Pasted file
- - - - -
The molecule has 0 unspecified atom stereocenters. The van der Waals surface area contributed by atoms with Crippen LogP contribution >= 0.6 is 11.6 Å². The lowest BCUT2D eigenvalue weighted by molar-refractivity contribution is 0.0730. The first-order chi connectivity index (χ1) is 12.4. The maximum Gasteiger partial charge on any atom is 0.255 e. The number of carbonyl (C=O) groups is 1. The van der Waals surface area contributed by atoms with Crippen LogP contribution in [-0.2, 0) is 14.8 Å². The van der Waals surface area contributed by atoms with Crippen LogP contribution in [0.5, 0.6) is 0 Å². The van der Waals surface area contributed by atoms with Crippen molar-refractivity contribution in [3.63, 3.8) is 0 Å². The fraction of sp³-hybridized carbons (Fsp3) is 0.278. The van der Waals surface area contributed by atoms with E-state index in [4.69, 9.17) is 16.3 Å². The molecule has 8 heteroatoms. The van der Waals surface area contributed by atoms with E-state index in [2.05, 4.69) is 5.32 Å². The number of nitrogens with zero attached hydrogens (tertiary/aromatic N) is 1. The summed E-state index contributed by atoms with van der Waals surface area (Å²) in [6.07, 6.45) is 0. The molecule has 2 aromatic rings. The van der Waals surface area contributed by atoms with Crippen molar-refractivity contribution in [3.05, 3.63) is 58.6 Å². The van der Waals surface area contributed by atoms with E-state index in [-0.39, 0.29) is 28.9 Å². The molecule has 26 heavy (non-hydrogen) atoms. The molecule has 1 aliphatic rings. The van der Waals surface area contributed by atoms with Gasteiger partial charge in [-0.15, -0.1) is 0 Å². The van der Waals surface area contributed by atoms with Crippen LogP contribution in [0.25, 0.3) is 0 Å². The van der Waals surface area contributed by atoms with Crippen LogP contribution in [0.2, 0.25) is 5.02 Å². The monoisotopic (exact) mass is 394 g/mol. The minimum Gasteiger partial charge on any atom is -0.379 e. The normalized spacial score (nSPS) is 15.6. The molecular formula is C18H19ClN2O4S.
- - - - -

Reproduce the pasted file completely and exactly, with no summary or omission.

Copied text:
The molecule has 0 unspecified atom stereocenters. The van der Waals surface area contributed by atoms with Crippen LogP contribution >= 0.6 is 11.6 Å². The lowest BCUT2D eigenvalue weighted by molar-refractivity contribution is 0.0730. The first-order chi connectivity index (χ1) is 12.4. The maximum Gasteiger partial charge on any atom is 0.255 e. The number of carbonyl (C=O) groups is 1. The van der Waals surface area contributed by atoms with Crippen LogP contribution in [-0.2, 0) is 14.8 Å². The van der Waals surface area contributed by atoms with Crippen LogP contribution in [0.5, 0.6) is 0 Å². The van der Waals surface area contributed by atoms with Crippen molar-refractivity contribution in [3.63, 3.8) is 0 Å². The fraction of sp³-hybridized carbons (Fsp3) is 0.278. The van der Waals surface area contributed by atoms with E-state index in [4.69, 9.17) is 16.3 Å². The molecule has 8 heteroatoms. The van der Waals surface area contributed by atoms with E-state index in [2.05, 4.69) is 5.32 Å². The number of nitrogens with zero attached hydrogens (tertiary/aromatic N) is 1. The summed E-state index contributed by atoms with van der Waals surface area (Å²) in [6.07, 6.45) is 0. The molecule has 2 aromatic rings. The van der Waals surface area contributed by atoms with Crippen molar-refractivity contribution in [3.05, 3.63) is 58.6 Å². The van der Waals surface area contributed by atoms with E-state index in [-0.39, 0.29) is 28.9 Å². The molecule has 26 heavy (non-hydrogen) atoms. The molecule has 1 aliphatic rings. The van der Waals surface area contributed by atoms with Gasteiger partial charge in [-0.15, -0.1) is 0 Å². The van der Waals surface area contributed by atoms with Crippen LogP contribution in [0.25, 0.3) is 0 Å². The van der Waals surface area contributed by atoms with Crippen LogP contribution in [0.2, 0.25) is 5.02 Å². The monoisotopic (exact) mass is 394 g/mol. The minimum Gasteiger partial charge on any atom is -0.379 e. The normalized spacial score (nSPS) is 15.6. The molecular formula is C18H19ClN2O4S.